Qatar Emir 'Set to Transfer Power to Son'إقرأ هذا الخبر بالعربية
The emir of Qatar, Sheikh Hamad bin Khalifa al-Thani, is preparing to hand control of the gas-rich Gulf state to his son, Qatari diplomats and officials said.
A cabinet reshuffle is also expected in which powerful Prime Minister Sheikh Hamad bin Jassem al-Thani may lose his post, or at least the foreign affairs portfolio, the sources said.
A Qatari official told Agence France Presse on condition of anonymity that the emir "is convinced that he should encourage the new generation" of politicians and rulers.
"He hopes to transfer power to the crown prince, Sheikh Tamim (bin Hamad al-Thani), and to carry out a ministerial reshuffle" and appoint younger ministers, the minister said.
Sheikh Tamim, born in 1980, is the second son of the emir and his second wife Sheikha Mozah.
The crown prince is joint commander of the armed forces and head of the country's Olympic committee.
Political sources said that the premier, a cousin of the emir, could lose the foreign affairs portfolio he has held since 1992, and maybe even the premiership which he has held since 2007, in a reshuffle.
A French diplomatic source told AFP that the emir could "take a step back, that is, not completely retire but take on a more honorary position, in such a way that his son could take on more responsibilities and become the man in charge".
"This change could come quite quickly, after (French) President Francois Hollande's visit" to Qatar on June 22, the source added.
Qatar has become a major regional player thanks to its support for the Arab uprisings.
The prime minister has played a key role in Qatar's foreign policy, which saw the country take part in the armed intervention against former Libyan dictator Moammar Gadhafi in 2011.
Qatar also actively supports Syrian rebels who have battled the regime of President Bashar Assad since 2011.
The crown prince is playing an increasingly important role in the Gulf state, particularly in internal affairs.
According to a Qatari official, the emir may already have transferred "more than sixty percent of his powers in security and military matters".
The emir, who took power in a 1995 palace coup against his father, recently told several diplomats that he would like to hand power over to his son.
One diplomat told AFP that Hamad hopes to "score a first in the Arab world," where his country has supported uprisings against autocratic rulers who held power for decades.
The diplomats said that the emir's decision could be linked "to developments in the region," where Qatar's policy on Syria seems at odds with the United States' indecision, rather than to the state of his health.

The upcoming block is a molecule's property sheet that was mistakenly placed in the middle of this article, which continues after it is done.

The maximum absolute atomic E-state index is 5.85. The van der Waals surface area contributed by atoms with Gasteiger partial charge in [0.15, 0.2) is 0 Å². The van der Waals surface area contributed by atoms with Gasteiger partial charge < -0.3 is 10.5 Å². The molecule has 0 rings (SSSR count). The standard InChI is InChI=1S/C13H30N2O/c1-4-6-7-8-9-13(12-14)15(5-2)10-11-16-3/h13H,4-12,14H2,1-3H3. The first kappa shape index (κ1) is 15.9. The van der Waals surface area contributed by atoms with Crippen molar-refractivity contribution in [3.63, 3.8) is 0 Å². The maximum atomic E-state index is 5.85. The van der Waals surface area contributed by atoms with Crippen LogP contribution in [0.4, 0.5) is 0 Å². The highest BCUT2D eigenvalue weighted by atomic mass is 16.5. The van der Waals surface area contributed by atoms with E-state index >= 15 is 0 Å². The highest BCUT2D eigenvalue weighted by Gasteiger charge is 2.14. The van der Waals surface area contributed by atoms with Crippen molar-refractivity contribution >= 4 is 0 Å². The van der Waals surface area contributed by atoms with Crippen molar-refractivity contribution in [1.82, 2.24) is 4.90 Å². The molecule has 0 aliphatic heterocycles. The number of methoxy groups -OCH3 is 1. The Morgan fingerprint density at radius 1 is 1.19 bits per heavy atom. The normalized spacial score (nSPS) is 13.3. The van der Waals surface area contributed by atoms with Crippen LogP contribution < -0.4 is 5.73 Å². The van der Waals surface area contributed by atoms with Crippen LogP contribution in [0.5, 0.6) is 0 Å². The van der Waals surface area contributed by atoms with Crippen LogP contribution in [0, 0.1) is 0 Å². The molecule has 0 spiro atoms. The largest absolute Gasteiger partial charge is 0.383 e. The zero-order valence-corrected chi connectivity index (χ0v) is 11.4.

Hamad has been suffering from kidney problems, "which are forcing him to cut down his activities but have not had an effect on his ability to lead the country," according to a Qatari official close to government circles.
Other Qatari officials said that the power transfer may not take place immediately, however.
"If Sheikh Tamim is named emir straight away that would mean that his oldest son, who is four or five years old, would become crown prince," one said, speaking privately.
"In this case there would have to be a constitutional amendment to name one of Sheikh Tamim's brothers as crown prince," he added.
Tamim, like his father, was educated at the British military academy at Sandhurst.
He is the fourth son of the emir, and was named crown prince in 2003 after the withdrawal of his older brother Jassem in his favor.
The emir, born in 1952, has overseen the transition of modern Qatar into a key regional and international player.
They are both dictators and zbeleh. But if we look at how the qatari emir provided for his people vs how bashar provided for his people then clearly, the emir of qatar is a much better leader than what bashar is. Whoever wants to deny this is being a hypocrite.
Yes, Qatar and all the GCC countries as well as most of the Arab world are ruled by dictators more or less. Lebanon may have been an exception per-Hizballah.
As with all things in life there usually are more than one aspect to things. In Qatar's case, as pointed by @spritelemon above, it is more of a benign dictatorship but dictatorship nonetheless.
In time and as the populace of a given country's political acumen matures those dictatorships will ultimately vanish. Not making excuses for Qatar as I am totally opposed to power "inheritance", simply stating the status quo.
How about giving democracy a chance by transfering power to a new generation of men and women selected based on merit in a real cabinet with effective power, transparency, and accountability?
When you have a fake democracy--the Taef Accord/National Pact--the only thing you know for sure is that people get a lot of payoffs from foreign powers to keep the unstable system from falling apart, and all they do with that money is nothing: that's what they're paid to do.